Wednesday, September 05, 2012

...the saga of Kathi Goertzen and the price she paid...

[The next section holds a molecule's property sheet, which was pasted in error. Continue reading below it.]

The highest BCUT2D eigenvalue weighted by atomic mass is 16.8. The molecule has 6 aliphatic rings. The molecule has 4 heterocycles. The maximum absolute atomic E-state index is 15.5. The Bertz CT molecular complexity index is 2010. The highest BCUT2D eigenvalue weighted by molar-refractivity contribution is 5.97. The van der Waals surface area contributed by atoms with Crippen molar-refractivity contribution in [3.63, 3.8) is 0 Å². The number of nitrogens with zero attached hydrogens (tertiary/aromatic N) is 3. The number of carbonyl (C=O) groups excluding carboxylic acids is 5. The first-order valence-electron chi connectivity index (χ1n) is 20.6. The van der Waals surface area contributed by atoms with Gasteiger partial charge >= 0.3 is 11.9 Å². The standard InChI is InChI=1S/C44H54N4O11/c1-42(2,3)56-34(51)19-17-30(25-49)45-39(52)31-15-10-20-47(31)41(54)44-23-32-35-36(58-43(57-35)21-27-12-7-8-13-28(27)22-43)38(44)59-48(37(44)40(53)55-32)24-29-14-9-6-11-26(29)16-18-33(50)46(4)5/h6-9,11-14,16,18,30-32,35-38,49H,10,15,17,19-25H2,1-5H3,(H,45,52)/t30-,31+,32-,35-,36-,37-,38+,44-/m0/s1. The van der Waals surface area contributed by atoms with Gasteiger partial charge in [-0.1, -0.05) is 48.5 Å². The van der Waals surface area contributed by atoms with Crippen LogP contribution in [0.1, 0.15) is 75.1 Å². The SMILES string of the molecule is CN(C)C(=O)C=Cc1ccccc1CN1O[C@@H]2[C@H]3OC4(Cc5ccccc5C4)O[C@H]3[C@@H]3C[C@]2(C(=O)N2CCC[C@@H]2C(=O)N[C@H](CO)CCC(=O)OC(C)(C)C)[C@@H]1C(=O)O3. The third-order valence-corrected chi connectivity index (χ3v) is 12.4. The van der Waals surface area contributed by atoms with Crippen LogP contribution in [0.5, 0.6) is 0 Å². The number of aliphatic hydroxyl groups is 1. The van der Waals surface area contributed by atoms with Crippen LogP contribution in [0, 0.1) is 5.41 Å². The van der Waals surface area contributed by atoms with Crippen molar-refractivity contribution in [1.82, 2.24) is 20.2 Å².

Have you ever heard a news story that absolutely left you blind-sided? I had just returned home from my 40th Class Reunion in Coeur d'Alene, Idaho and everything went so well, and I'm glad I went because I have some new good memories that I'll have forever. I was expecting to spend the next week operating at a slower pace and just ease back into "livin' Coos Bay style". I was watching Mariners' baseball that Monday night, and one of the sportspeople said something about the death of "mgmmxxph of KOMO-TV news"...I didn't pay any attention to the name. I hooked up with the Mariners' blog-site to comment on the game, and on the news page (the blog is run by The Seattle Times), was an article about Kathi Goertzen, a news anchor who passed away that morning. For quite a few years, things went exceedingly well for her during her news career; right out of college, she secured a news position with KOMO, was a well-known anchor/reporter in the Seattle Area, and she and her co-anchor were the longest-running Anchor Team west of the Mississippi, and as you know, that's rare in TV news, where many hirees are here-today, gone-yesterday.